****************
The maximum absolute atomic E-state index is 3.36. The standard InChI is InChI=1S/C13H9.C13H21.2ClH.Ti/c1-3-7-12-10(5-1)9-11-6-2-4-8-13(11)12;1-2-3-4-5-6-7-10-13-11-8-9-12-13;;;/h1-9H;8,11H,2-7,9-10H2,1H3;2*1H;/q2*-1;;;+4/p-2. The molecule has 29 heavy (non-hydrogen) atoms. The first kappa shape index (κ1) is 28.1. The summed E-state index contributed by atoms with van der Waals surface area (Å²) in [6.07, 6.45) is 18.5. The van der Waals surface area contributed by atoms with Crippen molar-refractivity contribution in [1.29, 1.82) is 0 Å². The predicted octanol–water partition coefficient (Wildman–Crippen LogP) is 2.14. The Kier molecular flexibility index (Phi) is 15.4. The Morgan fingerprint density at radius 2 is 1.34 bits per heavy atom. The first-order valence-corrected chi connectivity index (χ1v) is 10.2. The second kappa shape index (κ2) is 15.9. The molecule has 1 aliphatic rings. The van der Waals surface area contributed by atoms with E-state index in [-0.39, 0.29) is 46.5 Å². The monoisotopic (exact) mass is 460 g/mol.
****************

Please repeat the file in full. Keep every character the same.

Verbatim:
The maximum absolute atomic E-state index is 3.36. The standard InChI is InChI=1S/C13H9.C13H21.2ClH.Ti/c1-3-7-12-10(5-1)9-11-6-2-4-8-13(11)12;1-2-3-4-5-6-7-10-13-11-8-9-12-13;;;/h1-9H;8,11H,2-7,9-10H2,1H3;2*1H;/q2*-1;;;+4/p-2. The molecule has 29 heavy (non-hydrogen) atoms. The first kappa shape index (κ1) is 28.1. The summed E-state index contributed by atoms with van der Waals surface area (Å²) in [6.07, 6.45) is 18.5. The van der Waals surface area contributed by atoms with Crippen molar-refractivity contribution in [1.29, 1.82) is 0 Å². The predicted octanol–water partition coefficient (Wildman–Crippen LogP) is 2.14. The Kier molecular flexibility index (Phi) is 15.4. The Morgan fingerprint density at radius 2 is 1.34 bits per heavy atom. The first-order valence-corrected chi connectivity index (χ1v) is 10.2. The second kappa shape index (κ2) is 15.9. The molecule has 1 aliphatic rings. The van der Waals surface area contributed by atoms with E-state index in [-0.39, 0.29) is 46.5 Å². The monoisotopic (exact) mass is 460 g/mol.